They are willing to give this a try for now because they realize that there is not a lot of public support right now.

There is not a lot of support in congress for military action.

But if these talks do not work out, that is ultimately where we could be headed.

We are reticent.

The notion that vladimir putin could be the guy throwing a lifeline to president obama is an image people in washington have a hard time come to grips with.

How does the president, out from all of this?

Will he be damaged?

Will he be not seen as the leader some hoped he would be seen as?

There are questions about the president's -- how this is played out, the stop and start effort with syria.

There are questions about how much damage has been done to the president, but he has an opportunity to avoid military action by the united states and still get to some extent what he sought in the first place, adding the message to syrians that the use of chemical weapons violate an international norm, and potentially the idea that the syrians would give up those weapons and have been destroyed by international monitors -- people were talking about it a few days ago, now it is at least an idea on the table.

Is it highlighting his inexperience in diplomacy or politics?

The idea that he came out and said there was this red line and now it is coming back to haunt him.

It put him in a box of sorts.

He tried to make the case that the red line was an international red line, not something he said.

At his own credibility is on the line.

His has a much wider implications than the conflict with syria.

We have been talking about the notion of his own domestic agenda being harmed if this does not go as he hopes.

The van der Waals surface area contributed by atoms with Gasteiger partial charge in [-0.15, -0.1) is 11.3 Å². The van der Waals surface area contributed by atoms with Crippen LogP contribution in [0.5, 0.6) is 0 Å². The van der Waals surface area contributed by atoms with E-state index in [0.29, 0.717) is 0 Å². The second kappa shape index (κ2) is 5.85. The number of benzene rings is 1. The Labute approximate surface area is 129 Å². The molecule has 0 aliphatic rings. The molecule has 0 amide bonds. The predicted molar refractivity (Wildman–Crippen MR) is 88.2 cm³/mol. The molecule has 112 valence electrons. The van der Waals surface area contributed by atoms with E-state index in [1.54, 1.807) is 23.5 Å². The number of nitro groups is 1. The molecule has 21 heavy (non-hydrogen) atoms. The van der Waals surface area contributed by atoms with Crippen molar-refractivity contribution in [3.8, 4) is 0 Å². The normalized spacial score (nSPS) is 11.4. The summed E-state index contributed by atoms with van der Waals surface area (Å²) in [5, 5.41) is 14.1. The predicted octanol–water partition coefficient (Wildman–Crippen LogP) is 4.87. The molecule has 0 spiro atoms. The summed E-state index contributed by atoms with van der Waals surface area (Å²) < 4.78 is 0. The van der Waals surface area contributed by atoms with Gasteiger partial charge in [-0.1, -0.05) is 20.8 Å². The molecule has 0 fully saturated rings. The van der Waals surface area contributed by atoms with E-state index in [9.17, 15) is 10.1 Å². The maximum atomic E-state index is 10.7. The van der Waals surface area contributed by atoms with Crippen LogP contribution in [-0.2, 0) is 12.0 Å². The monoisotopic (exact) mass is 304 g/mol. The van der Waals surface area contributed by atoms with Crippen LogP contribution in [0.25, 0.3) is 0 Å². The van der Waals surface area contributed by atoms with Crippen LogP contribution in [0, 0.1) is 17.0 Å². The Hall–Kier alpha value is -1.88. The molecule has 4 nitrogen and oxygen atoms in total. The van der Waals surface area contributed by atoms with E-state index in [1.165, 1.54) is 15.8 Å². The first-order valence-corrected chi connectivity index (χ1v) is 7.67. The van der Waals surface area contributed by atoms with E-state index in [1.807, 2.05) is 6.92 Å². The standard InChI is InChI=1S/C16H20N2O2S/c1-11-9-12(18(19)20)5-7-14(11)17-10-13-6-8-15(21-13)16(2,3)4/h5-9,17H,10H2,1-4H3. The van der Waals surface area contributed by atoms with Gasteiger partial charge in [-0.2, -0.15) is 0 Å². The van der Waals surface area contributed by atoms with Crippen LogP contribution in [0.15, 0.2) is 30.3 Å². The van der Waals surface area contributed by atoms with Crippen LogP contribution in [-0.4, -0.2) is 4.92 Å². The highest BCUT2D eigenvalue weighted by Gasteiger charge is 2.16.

Al hunt said it last night in our special -- this president could be lucky in this instance if the initiative from the russians succeeds.

Maybe that springboard him to success not only on the international stage but domestically.

That allows him to go back to the middle class, education issues at home.

This could work to his way domestically politically.

If it drags on long enough at the end of the budget year, that brings us close to the debt ceiling, two issues at have to be solved.

If there is the need to be bipartisan and not seen as attacking the president, he may be able to leverage that in congress.

We are seeing tomorrow i'm meeting of the top four leaders on the budget.

I don't want to -- in a funny way, it might be able to help him.

It probably does not do political damage because the republicans did not like him anyway.

It is more what happens overseas, his credibility.

And, trish, remember it is a meeting with congressional leaders that john kerry at the same time that he will meet with russian counterparts.

Peter cook, mike mckee, thank you so much.

Still ahead everyone, former fdic chair sheila bair.

And apple shares are being

This text has been automatically generated. It may not be 100% accurate.